As can be seen, there is a huge disparity in the size of companies contained in the Russell 2000 (small-cap) Index and the MSCI US MicroCap Index. However, both indices tend to be quite similar in terms of industry concentration. Interestingly, it appears that the Frank Russell and Company also has recognized that the Russell 2000 Index does not provide an adequate benchmark for micro-cap portfolios. Beginning in June 2005, the company will publish the Russell Microcap Index designed to reflect benchmark microcap portfolio managers. The index will consist of the smallest 2,000 companies out of the 4,000 largest public companies when ranked according to market capitalization. A preliminary report indicates that market-caps will range from approximately $55 million to $500 million and the index will possess an average market capitalization of about $280 million.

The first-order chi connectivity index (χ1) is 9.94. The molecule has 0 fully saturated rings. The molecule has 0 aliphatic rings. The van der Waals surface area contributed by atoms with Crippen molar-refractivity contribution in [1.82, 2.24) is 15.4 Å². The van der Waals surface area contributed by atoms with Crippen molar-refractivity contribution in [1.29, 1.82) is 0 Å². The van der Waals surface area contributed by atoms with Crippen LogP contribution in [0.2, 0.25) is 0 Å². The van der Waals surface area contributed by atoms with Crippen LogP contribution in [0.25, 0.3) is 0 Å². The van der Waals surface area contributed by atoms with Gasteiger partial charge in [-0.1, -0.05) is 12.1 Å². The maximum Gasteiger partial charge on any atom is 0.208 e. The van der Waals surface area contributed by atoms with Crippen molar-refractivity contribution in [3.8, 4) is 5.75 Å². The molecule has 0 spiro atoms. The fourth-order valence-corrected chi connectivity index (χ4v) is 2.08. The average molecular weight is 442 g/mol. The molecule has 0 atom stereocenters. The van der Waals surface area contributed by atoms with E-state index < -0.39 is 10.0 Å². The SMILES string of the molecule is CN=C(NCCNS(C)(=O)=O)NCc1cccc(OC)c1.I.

Both of these new benchmarks should be of interest to shareholders of the Perritt MicroCap Opportunities Fund and the Perritt Ultra MicroCap Fund, since the former invests in companies with market capitalizations below $400 at the time of initial purchase, while the latter limits its initial investments to companies with market-caps below $250 million. Because of the lack of historical data for both the newly created MSCI Microcap Index and the Russell Microcap Index, we have compared the performance of the Funds in this report to those of the Russell 2000 Index. However, in future annual shareholder reports, we plan to also include a performance comparison with these two new micro-cap indices.
Dr. Gerald W. Perritt